After brining, the naked wheels move to the cure room where they sit until reaching the desired moisture level. The hard Italian-style cheeses cure for up to 120 days. The moisture has to be removed slowly so that the wheels don’t crack or discolor. The cheesemakers control moisture by temperature, humidity and airflow. Parmesan has to be below 32% moisture and 10 months old to be legally considered a Parmesan cheese, Megevand said.

The temperature in the cure room is set around 50 F. The air-handling system includes HEPA filters. Gosda said the system is “one or two steps away from a hospital. The air is moving but you don’t feel it. We don’t pull the moisture out too fast.”

As the wheels sit on shelves, protein and fat are broken down and any remaining lactose is removed.

“We’re letting those cultures work. We’re letting it naturally do what it needs to do and in an environment that we control,” Megevand explained. “During the cure process, with the right environment, the enzymes slowly break down and produce the best body and flavor. You have a nice smell and aroma at this stage.”

The cheese develops a natural rind. When the proper moisture level is attained, the cheese moves to a facility in Oshkosh where it ages. Every month, cheese graders from Lake Country Dairy and Schuman headquarters taste and grade the cheeses on knit, color and flavor. Most of the cheeses are aged at least 14 months. For certain co-pack customers, the cheese might age for 18 to 24 months.

“We make different flavor profiles for different customers,” Megevand said.

When the cheeses are ready to be released, Schuman converts and packages them in wedges, cubes, shreds or grates at its conversion plants. Schuman also delivers wheels to customers who want to grate or finish the cheese themselves.


Alpine cheese production

In addition to making hard Italian-style cheeses, Lake Country Dairy makes softer and creamier alpine-style cheeses. There is an artisan aspect to these products, too. During our visit, we found employees hand-rubbing harissa spices onto fontal cheeses.

Megevand and his cheesemakers are experimenting with other small-batch cheeses. There is a 1,000-pound open vat where employees can build full wheels or smaller ones. Megevand called it “a good teaching tool for people to understand how” cheese comes together. “We develop a lot of new product from that small vat.”

“We have a wonderful team for innovation. The team is always looking for new opportunities,” said CEO Neal Schuman. “The innovation doesn’t stop with pure cheese. The innovation is true in packaging, in studying dairy science. It’s part of our culture to be innovative.”

One of those products is called Whisps, a disk of Parmesan cheese that has been dried into chips. While the cheese is made in Lake Country Dairy, it is finished and packaged elsewhere. Another new line is Schuman’s Alpine Collection which was launched this summer at the Fancy Food Show.

Every cheese plant ends up with whey. At some facilities, it is processed into dairy ingredients. Lake Country Dairy is fortunate that a whey processor built a plant across the street. Now, instead of trucking whey to a site three hours from the cheese plant, LCD trucks it across the street. (Laying pipes under the road was not feasible.) GreenWhey Energy has digesters that convert the whey to gas, which is burned to run generators to produce electricity.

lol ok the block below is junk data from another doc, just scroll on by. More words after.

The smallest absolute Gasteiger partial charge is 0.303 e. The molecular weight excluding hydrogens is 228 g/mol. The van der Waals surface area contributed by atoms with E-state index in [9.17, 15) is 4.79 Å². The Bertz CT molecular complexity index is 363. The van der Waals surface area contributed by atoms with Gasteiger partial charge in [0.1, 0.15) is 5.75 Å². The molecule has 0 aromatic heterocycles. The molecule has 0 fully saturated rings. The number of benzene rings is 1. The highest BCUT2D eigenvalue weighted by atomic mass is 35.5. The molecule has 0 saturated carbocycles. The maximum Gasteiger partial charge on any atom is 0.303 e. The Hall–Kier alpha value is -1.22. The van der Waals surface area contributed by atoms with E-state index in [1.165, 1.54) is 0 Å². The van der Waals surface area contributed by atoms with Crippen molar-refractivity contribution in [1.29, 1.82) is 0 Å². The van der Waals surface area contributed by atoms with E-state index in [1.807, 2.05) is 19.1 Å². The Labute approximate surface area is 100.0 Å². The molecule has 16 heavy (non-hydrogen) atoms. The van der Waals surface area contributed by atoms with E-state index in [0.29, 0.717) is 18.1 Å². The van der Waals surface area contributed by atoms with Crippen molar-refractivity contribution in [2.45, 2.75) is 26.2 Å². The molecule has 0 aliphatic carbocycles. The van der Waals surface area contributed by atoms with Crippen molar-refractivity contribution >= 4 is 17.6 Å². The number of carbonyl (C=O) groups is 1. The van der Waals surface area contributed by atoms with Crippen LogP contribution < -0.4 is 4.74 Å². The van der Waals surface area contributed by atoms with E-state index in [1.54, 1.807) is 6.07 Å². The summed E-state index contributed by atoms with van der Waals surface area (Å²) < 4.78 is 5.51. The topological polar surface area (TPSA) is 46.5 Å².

Making mascarpone

Besides whey, another byproduct from making Parmesan is cream. Some cheesemakers sell it to ice cream or butter processors. While Schuman does that, it also makes mascarpone for foodservice and retail clients.

When Dairy Foods visited, the plant was filling 8-ounce cups to be sold at retail. It also packages mascarpone in five-pound tubs and 20-pound (or larger) bags. Much of the product is exported to Asia where chefs in four-star hotel restaurants use it in sauces and bakery items.

Mascarpone Manager Fred Wolff led Dairy Foods on a tour of the production room. He noted that all of the equipment (except for basic tanks and pipes) was sourced in Italy so that the company could make an authentic mascarpone. Italian engineers and cheesemakers traveled from Italy to Turtle Lake (along with translators from the Twin Cities) to teach the staff how to operate the equipment to make a high-quality mascarpone.

The Americans learned so well that now Lake Country Dairy is winning awards.

“We have two types of mascarpones,” Wolff said. The blue label product “is thick and smooth. It helps the bakery carry the sweet notes of their strawberries or whatever fruits they are adding.”

Wolff described the green label product as “traditional. It is a sweeter product that is great for bagels and with fruit.”

The recipe is simple: whole milk, sweet cream and citric acid. The mix is pasteurized and condensed. Wolff explained that the heat step opens up the milk proteins. The addition of citric acid coagulates the mix. The milk and cream are run through a homogenizer to smooth out any lumps from coagulation and to “fluff it up” like a home chef uses a whisk to make whipped cream, he explained.


A career path for employees

Any dairy processing plant runs better when it is staffed with experienced employees. Lake Country Dairy encourages loyalty and creates tenure by offering a career instead of a job. The eight superintendents in the plant were all promoted from within, and Gosda said he has seen “a ton of growth from within.” The five lead production supervisors also rose up the ranks from hourly positions. Gosda called them “a very talented group.”